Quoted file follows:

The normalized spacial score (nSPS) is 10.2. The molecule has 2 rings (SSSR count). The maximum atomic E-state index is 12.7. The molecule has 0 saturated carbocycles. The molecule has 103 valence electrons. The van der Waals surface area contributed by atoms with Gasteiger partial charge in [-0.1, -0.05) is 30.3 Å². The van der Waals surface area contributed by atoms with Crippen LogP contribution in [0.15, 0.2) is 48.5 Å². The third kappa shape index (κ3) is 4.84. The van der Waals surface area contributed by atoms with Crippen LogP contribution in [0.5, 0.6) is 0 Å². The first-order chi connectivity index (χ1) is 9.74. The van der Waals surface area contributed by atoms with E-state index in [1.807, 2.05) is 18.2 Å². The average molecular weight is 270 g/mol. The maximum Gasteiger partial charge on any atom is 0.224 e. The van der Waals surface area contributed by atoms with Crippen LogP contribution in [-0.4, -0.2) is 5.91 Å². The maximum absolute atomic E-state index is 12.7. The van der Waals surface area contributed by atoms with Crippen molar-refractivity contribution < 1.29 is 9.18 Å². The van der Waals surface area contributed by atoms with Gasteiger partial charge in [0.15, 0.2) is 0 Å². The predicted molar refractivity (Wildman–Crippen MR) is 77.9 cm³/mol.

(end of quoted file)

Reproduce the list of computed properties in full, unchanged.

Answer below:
The normalized spacial score (nSPS) is 10.2. The molecule has 2 rings (SSSR count). The maximum atomic E-state index is 12.7. The molecule has 0 saturated carbocycles. The molecule has 103 valence electrons. The van der Waals surface area contributed by atoms with Gasteiger partial charge in [-0.1, -0.05) is 30.3 Å². The van der Waals surface area contributed by atoms with Crippen LogP contribution in [0.15, 0.2) is 48.5 Å². The third kappa shape index (κ3) is 4.84. The van der Waals surface area contributed by atoms with Crippen LogP contribution in [0.5, 0.6) is 0 Å². The first-order chi connectivity index (χ1) is 9.74. The van der Waals surface area contributed by atoms with E-state index in [1.807, 2.05) is 18.2 Å². The average molecular weight is 270 g/mol. The maximum Gasteiger partial charge on any atom is 0.224 e. The van der Waals surface area contributed by atoms with Crippen LogP contribution in [-0.4, -0.2) is 5.91 Å². The maximum absolute atomic E-state index is 12.7. The van der Waals surface area contributed by atoms with Crippen molar-refractivity contribution < 1.29 is 9.18 Å². The van der Waals surface area contributed by atoms with Gasteiger partial charge in [0.15, 0.2) is 0 Å². The predicted molar refractivity (Wildman–Crippen MR) is 77.9 cm³/mol.